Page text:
xpanded its territory into the peninsula in the late Middle Ages, while Florence developed into a highly organized commercial and financial city-state, becoming for many centuries the European capital of silk, wool, banking and jewelry.
In the south, Byzantine Sicily had become an Islamic emirate in the 9th century, thriving until the Italo-Normans conquered it in the late 11th century together with most of the Lombard and Byzantine states of southern Italy. Through a complex series of events, southern Italy developed as a unified kingdom, first under the House of Hohenstaufen, then under the Capetian House of Anjou and, from the 15th century, the house of Aragon (although Sicily was a separate Aragonese kingdom from the late 13th to the 15th century). In Sardinia, the former Byzantine provinces became independent states known as giudicati, although most of the island was under Genoese or Pisan control until the Aragonese conquered it in the 15th century.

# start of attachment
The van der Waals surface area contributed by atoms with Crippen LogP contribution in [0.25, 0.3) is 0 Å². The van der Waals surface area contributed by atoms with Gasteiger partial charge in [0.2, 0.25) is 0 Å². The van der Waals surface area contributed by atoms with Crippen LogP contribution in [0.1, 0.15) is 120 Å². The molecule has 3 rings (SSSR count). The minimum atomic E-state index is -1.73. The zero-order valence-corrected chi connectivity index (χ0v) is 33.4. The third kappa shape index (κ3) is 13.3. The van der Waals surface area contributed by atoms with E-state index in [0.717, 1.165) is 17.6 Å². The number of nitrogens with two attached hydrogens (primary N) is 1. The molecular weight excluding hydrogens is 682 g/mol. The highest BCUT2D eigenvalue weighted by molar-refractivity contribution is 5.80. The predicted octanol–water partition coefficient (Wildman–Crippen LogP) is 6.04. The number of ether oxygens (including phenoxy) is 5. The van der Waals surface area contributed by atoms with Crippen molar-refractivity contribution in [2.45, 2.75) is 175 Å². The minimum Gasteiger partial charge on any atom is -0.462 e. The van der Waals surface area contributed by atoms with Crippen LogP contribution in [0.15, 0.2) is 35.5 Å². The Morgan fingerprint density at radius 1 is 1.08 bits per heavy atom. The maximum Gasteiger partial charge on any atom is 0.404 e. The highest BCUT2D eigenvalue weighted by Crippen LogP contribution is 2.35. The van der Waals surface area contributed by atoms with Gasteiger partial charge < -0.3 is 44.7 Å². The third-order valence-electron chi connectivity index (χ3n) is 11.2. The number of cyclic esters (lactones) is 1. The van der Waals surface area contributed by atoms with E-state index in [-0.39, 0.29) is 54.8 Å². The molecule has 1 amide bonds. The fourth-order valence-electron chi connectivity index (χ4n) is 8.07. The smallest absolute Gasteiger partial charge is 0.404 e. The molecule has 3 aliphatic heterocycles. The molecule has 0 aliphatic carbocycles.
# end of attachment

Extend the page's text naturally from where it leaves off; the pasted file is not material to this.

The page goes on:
The Black Death pandemic in 1348 left its mark on Italy by killing one third of the population. However, the recovery from the disaster of the Black Death led to a resurgence of cities, trade and economy which greatly stimulated the successive phases of Humanism and Renaissance, cultural movements both born in the peninsula, and later spread in Europe.
In the 14th and 15th centuries, Northern and upper Central Italy were divided into a number of warring city-states, the rest of the peninsula being occupied by the larger Papal States and Naples. The strongest among these city-states annexed the surrounding territories giving birth to the Signorie, regional states led by merchant families which founded local dynasties. Dominated by merchant oligarchies, they enjoyed a relative freedom and nurtured academic and artistic advancement. Warfare between the states was common, invasion from outside Italy confined to intermittent sorties of Holy Roman Emperors. These wars were